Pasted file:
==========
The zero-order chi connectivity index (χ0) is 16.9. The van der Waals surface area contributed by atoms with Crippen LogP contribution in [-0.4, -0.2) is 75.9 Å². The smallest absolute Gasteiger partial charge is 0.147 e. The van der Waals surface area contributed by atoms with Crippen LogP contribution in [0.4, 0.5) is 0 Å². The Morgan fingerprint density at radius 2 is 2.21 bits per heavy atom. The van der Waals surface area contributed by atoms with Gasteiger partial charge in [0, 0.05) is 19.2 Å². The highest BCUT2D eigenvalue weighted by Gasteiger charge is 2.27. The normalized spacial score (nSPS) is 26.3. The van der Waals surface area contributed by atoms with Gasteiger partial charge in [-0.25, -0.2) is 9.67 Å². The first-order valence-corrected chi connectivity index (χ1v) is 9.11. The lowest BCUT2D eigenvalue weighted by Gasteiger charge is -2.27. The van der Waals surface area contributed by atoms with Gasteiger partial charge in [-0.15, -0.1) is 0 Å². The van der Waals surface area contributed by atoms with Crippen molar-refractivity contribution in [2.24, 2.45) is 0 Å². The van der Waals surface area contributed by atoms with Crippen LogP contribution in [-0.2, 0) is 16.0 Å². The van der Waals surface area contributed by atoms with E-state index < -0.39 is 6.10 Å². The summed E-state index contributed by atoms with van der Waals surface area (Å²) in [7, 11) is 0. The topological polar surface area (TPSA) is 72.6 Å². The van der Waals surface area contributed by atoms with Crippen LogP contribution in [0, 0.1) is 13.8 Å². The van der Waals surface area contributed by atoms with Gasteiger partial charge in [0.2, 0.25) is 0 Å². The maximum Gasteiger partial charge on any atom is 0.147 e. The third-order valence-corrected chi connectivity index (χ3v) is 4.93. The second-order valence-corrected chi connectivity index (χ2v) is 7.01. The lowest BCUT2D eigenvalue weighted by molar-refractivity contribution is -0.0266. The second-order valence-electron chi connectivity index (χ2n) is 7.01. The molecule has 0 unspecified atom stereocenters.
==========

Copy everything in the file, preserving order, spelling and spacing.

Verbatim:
The zero-order chi connectivity index (χ0) is 16.9. The van der Waals surface area contributed by atoms with Crippen LogP contribution in [-0.4, -0.2) is 75.9 Å². The smallest absolute Gasteiger partial charge is 0.147 e. The van der Waals surface area contributed by atoms with Crippen LogP contribution in [0.4, 0.5) is 0 Å². The Morgan fingerprint density at radius 2 is 2.21 bits per heavy atom. The van der Waals surface area contributed by atoms with Gasteiger partial charge in [0, 0.05) is 19.2 Å². The highest BCUT2D eigenvalue weighted by Gasteiger charge is 2.27. The normalized spacial score (nSPS) is 26.3. The van der Waals surface area contributed by atoms with Gasteiger partial charge in [-0.25, -0.2) is 9.67 Å². The first-order valence-corrected chi connectivity index (χ1v) is 9.11. The lowest BCUT2D eigenvalue weighted by Gasteiger charge is -2.27. The van der Waals surface area contributed by atoms with Gasteiger partial charge in [-0.15, -0.1) is 0 Å². The van der Waals surface area contributed by atoms with Crippen molar-refractivity contribution in [2.24, 2.45) is 0 Å². The van der Waals surface area contributed by atoms with Crippen LogP contribution in [-0.2, 0) is 16.0 Å². The van der Waals surface area contributed by atoms with E-state index < -0.39 is 6.10 Å². The summed E-state index contributed by atoms with van der Waals surface area (Å²) in [7, 11) is 0. The topological polar surface area (TPSA) is 72.6 Å². The van der Waals surface area contributed by atoms with Crippen LogP contribution in [0, 0.1) is 13.8 Å². The van der Waals surface area contributed by atoms with Gasteiger partial charge in [0.2, 0.25) is 0 Å². The maximum Gasteiger partial charge on any atom is 0.147 e. The third-order valence-corrected chi connectivity index (χ3v) is 4.93. The second-order valence-corrected chi connectivity index (χ2v) is 7.01. The lowest BCUT2D eigenvalue weighted by molar-refractivity contribution is -0.0266. The second-order valence-electron chi connectivity index (χ2n) is 7.01. The molecule has 0 unspecified atom stereocenters.